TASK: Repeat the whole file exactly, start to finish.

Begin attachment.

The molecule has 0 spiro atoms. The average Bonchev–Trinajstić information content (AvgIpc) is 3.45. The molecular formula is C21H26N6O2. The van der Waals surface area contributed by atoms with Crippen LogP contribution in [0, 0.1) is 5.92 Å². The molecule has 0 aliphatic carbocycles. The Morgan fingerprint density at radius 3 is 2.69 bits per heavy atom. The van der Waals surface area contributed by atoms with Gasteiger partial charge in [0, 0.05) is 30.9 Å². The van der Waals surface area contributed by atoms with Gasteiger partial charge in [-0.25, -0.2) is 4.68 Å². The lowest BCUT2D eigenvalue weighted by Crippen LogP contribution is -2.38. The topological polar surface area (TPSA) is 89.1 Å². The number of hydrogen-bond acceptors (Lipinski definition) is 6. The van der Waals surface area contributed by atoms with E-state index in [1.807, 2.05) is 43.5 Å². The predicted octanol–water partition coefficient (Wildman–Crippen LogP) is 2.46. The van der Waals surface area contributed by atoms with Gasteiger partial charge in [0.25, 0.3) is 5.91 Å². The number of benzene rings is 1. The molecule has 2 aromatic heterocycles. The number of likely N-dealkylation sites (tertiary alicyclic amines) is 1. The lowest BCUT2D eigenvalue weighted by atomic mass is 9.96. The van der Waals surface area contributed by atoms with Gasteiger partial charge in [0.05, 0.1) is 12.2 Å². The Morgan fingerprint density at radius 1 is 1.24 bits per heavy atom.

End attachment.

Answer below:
The molecule has 0 spiro atoms. The average Bonchev–Trinajstić information content (AvgIpc) is 3.45. The molecular formula is C21H26N6O2. The van der Waals surface area contributed by atoms with Crippen LogP contribution in [0, 0.1) is 5.92 Å². The molecule has 0 aliphatic carbocycles. The Morgan fingerprint density at radius 3 is 2.69 bits per heavy atom. The van der Waals surface area contributed by atoms with Gasteiger partial charge in [0, 0.05) is 30.9 Å². The van der Waals surface area contributed by atoms with Gasteiger partial charge in [-0.25, -0.2) is 4.68 Å². The lowest BCUT2D eigenvalue weighted by Crippen LogP contribution is -2.38. The topological polar surface area (TPSA) is 89.1 Å². The number of hydrogen-bond acceptors (Lipinski definition) is 6. The van der Waals surface area contributed by atoms with E-state index in [1.807, 2.05) is 43.5 Å². The predicted octanol–water partition coefficient (Wildman–Crippen LogP) is 2.46. The van der Waals surface area contributed by atoms with Gasteiger partial charge in [0.25, 0.3) is 5.91 Å². The number of benzene rings is 1. The molecule has 2 aromatic heterocycles. The number of likely N-dealkylation sites (tertiary alicyclic amines) is 1. The lowest BCUT2D eigenvalue weighted by atomic mass is 9.96. The van der Waals surface area contributed by atoms with Gasteiger partial charge in [0.05, 0.1) is 12.2 Å². The Morgan fingerprint density at radius 1 is 1.24 bits per heavy atom.